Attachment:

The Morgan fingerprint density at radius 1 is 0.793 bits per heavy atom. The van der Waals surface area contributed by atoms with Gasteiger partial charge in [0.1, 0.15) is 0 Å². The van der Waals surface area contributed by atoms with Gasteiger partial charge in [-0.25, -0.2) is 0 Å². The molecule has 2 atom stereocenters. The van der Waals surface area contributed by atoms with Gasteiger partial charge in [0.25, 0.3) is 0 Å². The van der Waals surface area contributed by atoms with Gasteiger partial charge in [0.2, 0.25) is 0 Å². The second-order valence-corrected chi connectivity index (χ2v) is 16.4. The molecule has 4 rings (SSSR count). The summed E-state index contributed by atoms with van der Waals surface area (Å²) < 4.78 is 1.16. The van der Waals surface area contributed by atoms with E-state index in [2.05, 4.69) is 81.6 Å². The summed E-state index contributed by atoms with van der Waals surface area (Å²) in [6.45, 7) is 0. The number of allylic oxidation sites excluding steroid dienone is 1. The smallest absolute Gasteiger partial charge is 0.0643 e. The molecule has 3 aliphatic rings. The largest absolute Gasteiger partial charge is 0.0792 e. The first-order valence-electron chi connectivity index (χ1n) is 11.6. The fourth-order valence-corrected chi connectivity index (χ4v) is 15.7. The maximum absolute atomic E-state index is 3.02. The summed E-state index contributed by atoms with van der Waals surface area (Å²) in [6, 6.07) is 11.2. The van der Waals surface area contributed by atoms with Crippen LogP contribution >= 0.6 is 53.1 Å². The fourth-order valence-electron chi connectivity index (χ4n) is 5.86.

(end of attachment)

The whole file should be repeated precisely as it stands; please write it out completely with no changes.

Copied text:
The Morgan fingerprint density at radius 1 is 0.793 bits per heavy atom. The van der Waals surface area contributed by atoms with Gasteiger partial charge in [0.1, 0.15) is 0 Å². The van der Waals surface area contributed by atoms with Gasteiger partial charge in [-0.25, -0.2) is 0 Å². The molecule has 2 atom stereocenters. The van der Waals surface area contributed by atoms with Gasteiger partial charge in [0.25, 0.3) is 0 Å². The van der Waals surface area contributed by atoms with Gasteiger partial charge in [0.2, 0.25) is 0 Å². The second-order valence-corrected chi connectivity index (χ2v) is 16.4. The molecule has 4 rings (SSSR count). The summed E-state index contributed by atoms with van der Waals surface area (Å²) < 4.78 is 1.16. The van der Waals surface area contributed by atoms with E-state index in [2.05, 4.69) is 81.6 Å². The summed E-state index contributed by atoms with van der Waals surface area (Å²) in [6.45, 7) is 0. The number of allylic oxidation sites excluding steroid dienone is 1. The smallest absolute Gasteiger partial charge is 0.0643 e. The molecule has 3 aliphatic rings. The largest absolute Gasteiger partial charge is 0.0792 e. The first-order valence-electron chi connectivity index (χ1n) is 11.6. The fourth-order valence-corrected chi connectivity index (χ4v) is 15.7. The maximum absolute atomic E-state index is 3.02. The summed E-state index contributed by atoms with van der Waals surface area (Å²) in [6, 6.07) is 11.2. The van der Waals surface area contributed by atoms with Crippen LogP contribution >= 0.6 is 53.1 Å². The fourth-order valence-electron chi connectivity index (χ4n) is 5.86.